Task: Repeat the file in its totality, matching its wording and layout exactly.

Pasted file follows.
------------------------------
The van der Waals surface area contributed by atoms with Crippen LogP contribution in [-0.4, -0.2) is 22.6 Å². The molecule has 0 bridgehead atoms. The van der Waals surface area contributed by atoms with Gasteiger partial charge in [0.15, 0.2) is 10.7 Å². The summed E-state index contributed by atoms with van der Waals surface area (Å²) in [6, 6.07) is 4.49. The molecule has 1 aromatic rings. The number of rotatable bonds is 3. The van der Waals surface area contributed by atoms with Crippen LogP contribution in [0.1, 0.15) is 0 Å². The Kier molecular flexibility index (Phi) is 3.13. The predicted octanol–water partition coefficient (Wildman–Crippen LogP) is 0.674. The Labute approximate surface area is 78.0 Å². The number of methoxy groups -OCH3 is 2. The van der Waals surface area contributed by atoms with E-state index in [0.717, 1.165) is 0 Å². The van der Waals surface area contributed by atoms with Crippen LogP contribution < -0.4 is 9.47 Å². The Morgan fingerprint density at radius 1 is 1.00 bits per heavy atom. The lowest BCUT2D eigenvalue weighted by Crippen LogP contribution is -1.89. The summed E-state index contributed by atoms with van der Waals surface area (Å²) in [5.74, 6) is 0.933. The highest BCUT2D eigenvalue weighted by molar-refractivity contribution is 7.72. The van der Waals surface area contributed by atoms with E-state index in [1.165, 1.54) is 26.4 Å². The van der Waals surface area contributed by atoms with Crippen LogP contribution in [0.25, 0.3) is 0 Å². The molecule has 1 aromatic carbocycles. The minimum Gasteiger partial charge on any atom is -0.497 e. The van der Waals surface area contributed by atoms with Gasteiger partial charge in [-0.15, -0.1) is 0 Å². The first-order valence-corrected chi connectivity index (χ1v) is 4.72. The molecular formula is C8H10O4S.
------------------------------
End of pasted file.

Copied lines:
The van der Waals surface area contributed by atoms with Crippen LogP contribution in [-0.4, -0.2) is 22.6 Å². The molecule has 0 bridgehead atoms. The van der Waals surface area contributed by atoms with Gasteiger partial charge in [0.15, 0.2) is 10.7 Å². The summed E-state index contributed by atoms with van der Waals surface area (Å²) in [6, 6.07) is 4.49. The molecule has 1 aromatic rings. The number of rotatable bonds is 3. The van der Waals surface area contributed by atoms with Crippen LogP contribution in [0.1, 0.15) is 0 Å². The Kier molecular flexibility index (Phi) is 3.13. The predicted octanol–water partition coefficient (Wildman–Crippen LogP) is 0.674. The Labute approximate surface area is 78.0 Å². The number of methoxy groups -OCH3 is 2. The van der Waals surface area contributed by atoms with E-state index in [0.717, 1.165) is 0 Å². The van der Waals surface area contributed by atoms with Crippen LogP contribution < -0.4 is 9.47 Å². The Morgan fingerprint density at radius 1 is 1.00 bits per heavy atom. The lowest BCUT2D eigenvalue weighted by Crippen LogP contribution is -1.89. The summed E-state index contributed by atoms with van der Waals surface area (Å²) in [5.74, 6) is 0.933. The highest BCUT2D eigenvalue weighted by molar-refractivity contribution is 7.72. The van der Waals surface area contributed by atoms with E-state index in [1.165, 1.54) is 26.4 Å². The van der Waals surface area contributed by atoms with Crippen LogP contribution in [0.25, 0.3) is 0 Å². The molecule has 1 aromatic carbocycles. The minimum Gasteiger partial charge on any atom is -0.497 e. The van der Waals surface area contributed by atoms with Gasteiger partial charge in [-0.15, -0.1) is 0 Å². The first-order valence-corrected chi connectivity index (χ1v) is 4.72. The molecular formula is C8H10O4S.